of William and Mary in Williamsburg, Virginia. The questioners were syndi- cated columnist Joseph Kraft, Washington Post editorial writer Robert Maynard, and Los Angeles Times Washington bureau chief Jack Nelson. Televised in 113 nations around the globe, it reached another estimated 70 million Americans.
With the Nov. 2 Election Day then only 11 days away, the race had tightened. President Ford closed by asking the electorate to say, “Jerry Ford, you’ve done a good job, keep on doing it.” Gov. Carter, in his closing remarks, said, “Mr. Ford is a good and decent man, but he’s beenin office now more than 800 days, almost as long as John Kennedy was in office. I’d like to ask the American people what’s been accomplished? A lot remains to be done.”

The rest, as is said, belongs to history.

About the author: Barry Jagoda was Jimmy Carter’s television advisor during the 1976 campaign and special assistant to the president for media and public affairs in the White House. Earlier he had been an award-winning writer and producer at NBC News and CBS News. Later he was a high technology media executive and recently retired as director of communications at the University of California, San Diego. With his wife, Karen, Jagoda resides in La Jolla, California.

MODERATION IN PURSUIT OF VIRTUE IS NO VICE

Monday, April 4th, 2016

By Barry Jagoda

As an open society the United States is mixed economically, culturally, socially and with regard to belief. With no fixed agreement on the very greatest issues of human exchange it becomes crucial for government, and for a responsible public, to be moderate so no particular segment of society feels entirely excluded from the process.

Generally American politics reflects this mixture of values but in contested elections, on the left and on the right, one can see deviation, often leading to subordination of a party or candidate who occupies one extreme or another. These extremes show up in other elements of our life but political conflict gets more attention and we are currently undergoing a historic polarization. These gulfs can be seen throughout our culture.

But in 2016, particularly in the Republican presidential nominating process, all of the candidates—17 in total at one time—have run to the right of center. And, as the process winds down, the leading two candidates are far to the right or leaning in that direction. The Democrats have seemed more moderate but from the perspective of the GOP, their more liberal opponents must seem just as deviant.

Republican candidates for public office have tended to find corners of darkness for their anti-government message while Democrats have bounced from calls for a remaking of political society to underscoring the need for more balance.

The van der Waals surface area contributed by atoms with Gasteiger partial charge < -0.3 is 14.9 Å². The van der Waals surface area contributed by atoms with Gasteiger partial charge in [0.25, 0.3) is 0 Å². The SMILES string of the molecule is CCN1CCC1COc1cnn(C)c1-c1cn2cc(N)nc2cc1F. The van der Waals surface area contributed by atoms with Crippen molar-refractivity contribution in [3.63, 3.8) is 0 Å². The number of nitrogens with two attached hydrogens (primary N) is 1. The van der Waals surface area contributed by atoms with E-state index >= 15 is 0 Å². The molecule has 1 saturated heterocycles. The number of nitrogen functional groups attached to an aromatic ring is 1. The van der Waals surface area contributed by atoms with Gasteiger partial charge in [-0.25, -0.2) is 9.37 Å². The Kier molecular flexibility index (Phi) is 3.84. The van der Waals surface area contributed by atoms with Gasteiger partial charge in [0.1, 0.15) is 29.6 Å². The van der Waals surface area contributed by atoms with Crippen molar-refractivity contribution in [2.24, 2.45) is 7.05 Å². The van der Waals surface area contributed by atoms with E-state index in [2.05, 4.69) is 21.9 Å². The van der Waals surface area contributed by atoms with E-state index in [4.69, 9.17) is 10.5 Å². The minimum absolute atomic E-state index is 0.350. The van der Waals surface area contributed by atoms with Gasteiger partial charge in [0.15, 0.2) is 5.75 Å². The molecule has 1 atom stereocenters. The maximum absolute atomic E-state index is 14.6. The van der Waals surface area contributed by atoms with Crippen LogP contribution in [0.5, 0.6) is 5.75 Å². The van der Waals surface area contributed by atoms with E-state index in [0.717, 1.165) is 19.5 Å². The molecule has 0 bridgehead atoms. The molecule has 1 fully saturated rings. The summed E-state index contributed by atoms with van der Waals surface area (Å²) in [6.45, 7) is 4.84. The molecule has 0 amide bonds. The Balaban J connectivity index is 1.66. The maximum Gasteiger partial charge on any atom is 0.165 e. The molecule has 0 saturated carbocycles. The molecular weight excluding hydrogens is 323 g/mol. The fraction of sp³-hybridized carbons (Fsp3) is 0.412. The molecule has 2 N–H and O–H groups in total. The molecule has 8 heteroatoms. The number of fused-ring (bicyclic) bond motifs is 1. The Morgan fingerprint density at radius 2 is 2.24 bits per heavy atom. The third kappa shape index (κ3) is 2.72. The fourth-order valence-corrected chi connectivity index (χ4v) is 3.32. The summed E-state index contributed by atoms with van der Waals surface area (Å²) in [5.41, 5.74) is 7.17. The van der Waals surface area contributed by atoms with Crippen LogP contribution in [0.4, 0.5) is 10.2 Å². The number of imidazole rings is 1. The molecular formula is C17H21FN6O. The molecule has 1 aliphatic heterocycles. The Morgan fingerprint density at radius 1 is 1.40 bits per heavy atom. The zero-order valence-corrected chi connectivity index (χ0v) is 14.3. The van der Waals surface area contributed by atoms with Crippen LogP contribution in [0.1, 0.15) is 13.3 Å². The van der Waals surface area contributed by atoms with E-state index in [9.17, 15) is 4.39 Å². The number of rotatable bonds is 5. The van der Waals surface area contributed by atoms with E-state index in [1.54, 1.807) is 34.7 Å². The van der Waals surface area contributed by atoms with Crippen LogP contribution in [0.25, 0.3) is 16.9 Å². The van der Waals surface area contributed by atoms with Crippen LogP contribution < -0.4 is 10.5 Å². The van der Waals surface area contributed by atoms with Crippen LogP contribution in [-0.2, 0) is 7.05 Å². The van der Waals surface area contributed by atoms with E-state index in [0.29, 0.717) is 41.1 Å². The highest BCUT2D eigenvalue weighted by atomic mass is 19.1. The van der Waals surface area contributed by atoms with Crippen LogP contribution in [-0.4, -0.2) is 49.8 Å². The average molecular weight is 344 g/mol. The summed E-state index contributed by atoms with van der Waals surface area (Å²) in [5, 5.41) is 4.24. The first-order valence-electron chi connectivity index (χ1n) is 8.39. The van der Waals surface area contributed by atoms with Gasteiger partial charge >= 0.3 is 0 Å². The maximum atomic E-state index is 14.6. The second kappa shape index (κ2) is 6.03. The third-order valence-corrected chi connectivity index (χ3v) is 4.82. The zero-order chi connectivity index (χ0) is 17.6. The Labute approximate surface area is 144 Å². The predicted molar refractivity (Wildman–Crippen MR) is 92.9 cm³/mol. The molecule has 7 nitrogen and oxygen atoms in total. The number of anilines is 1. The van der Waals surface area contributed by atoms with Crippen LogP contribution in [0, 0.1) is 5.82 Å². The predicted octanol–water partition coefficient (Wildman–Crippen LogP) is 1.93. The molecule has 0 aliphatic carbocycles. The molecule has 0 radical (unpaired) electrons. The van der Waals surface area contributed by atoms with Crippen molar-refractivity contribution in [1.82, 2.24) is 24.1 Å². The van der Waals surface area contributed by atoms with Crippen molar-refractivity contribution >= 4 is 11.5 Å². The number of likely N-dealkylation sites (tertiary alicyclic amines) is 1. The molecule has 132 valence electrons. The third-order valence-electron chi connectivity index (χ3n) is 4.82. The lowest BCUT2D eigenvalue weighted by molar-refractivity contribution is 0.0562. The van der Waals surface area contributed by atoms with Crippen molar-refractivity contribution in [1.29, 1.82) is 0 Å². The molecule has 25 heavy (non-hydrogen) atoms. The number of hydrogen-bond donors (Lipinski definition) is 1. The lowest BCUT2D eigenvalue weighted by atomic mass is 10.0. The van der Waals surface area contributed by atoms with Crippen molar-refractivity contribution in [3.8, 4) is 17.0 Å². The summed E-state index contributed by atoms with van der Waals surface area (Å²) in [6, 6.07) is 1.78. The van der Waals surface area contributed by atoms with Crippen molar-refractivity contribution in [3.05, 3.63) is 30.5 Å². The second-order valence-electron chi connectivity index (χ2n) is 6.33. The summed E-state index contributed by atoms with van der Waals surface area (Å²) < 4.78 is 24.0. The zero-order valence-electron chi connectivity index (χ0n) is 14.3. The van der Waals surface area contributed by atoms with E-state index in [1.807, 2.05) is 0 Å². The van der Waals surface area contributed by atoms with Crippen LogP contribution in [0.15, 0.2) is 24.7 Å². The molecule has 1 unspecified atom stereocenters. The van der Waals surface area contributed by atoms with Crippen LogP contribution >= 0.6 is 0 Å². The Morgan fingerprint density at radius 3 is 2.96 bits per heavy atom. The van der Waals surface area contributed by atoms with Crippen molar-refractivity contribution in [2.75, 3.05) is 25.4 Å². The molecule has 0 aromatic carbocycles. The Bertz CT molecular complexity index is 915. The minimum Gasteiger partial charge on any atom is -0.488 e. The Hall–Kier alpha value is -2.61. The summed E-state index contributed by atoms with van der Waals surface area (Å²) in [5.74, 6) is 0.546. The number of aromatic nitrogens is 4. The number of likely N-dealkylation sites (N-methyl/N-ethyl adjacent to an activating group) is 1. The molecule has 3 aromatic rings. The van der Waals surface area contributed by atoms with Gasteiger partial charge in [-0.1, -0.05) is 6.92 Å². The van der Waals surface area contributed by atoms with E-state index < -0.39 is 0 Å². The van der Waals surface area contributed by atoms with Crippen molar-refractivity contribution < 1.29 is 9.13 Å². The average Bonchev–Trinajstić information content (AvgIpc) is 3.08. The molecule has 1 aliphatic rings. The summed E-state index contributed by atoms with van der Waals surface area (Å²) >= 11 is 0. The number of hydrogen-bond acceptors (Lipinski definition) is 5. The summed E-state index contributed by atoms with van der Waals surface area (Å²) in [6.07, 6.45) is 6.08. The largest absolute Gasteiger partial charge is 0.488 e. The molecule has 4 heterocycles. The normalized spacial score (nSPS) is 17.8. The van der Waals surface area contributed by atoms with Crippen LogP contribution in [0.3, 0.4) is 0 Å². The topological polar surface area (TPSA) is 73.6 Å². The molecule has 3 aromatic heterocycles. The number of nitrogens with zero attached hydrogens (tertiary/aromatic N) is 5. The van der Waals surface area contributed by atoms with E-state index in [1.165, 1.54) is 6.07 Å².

Passion is a great driver in public life but it can easily cause proponents of one perspective to alienate their fellow citizens. It was this very danger that gave the lie to the famous comment from a right-of-center Presidential candidate, Barry Goldwater, when he said, “Extremism in pursuit of virtue is no vice.” But whose “virtue,” what “extremism” and what sort of “vice?”

Questions such as these, with a variety of answers depending on initial assumptions, lead to bad public policy. The answers—for a healthy society—require moderation.

This is why the economy works best when government is joined with private sector entities to accomplish projects when possible. Mixing funding from public sources—such as for artists, scientists, public broadcasting—with creative forces from the private economy becomes crucial for start-up projects. And with Constitutional requirements for freedom of religion the main role of the public sector is to shield these organizations from restrictions.

Perhaps in no other system does the collective power of government—at local, state and federal levels—come to play a supporting role providing a social safety net. Mixing good jobs with poverty reduction, and underpinning minimum housing, food and clothing, provides a huge role for government but as a supplement to the disorganized private work forces.

Ironically it is with institutions of religion that one can best see how a mixed system works. Because of the very great diversity in religious belief—and because there must be an open platform for each of these traditions—here the wider public sector simply plays an enabling role. In other cultures, where the religion is proscribed and imposed, clashes of values are much more likely. The American system, however, allows for a variety of belief and even protects the 20 percent of citizens who profess no supernatural values.

But American history, through 250 years has seen perpetual conflict between those who had acquired wealth or substantial economic assets and others who have fought for a larger share for those outside the financial circle of influence. With the “establishment” in perpetual fights with the underclasses, with leaders in the various religious sects on the defensive against those who question faith, and related arguments between the “haves” and “have nots,” society has been in turmoil for most of its modern history.

The story becomes quite murky when candidates for public office take on a populist tenor thereby fooling segments of the population who feel left out by government. This is a particular problem in primary voting for national office when candidates seem willing to say anything or do anything to attract their base of voters, often found in extreme pockets at the left or at the right.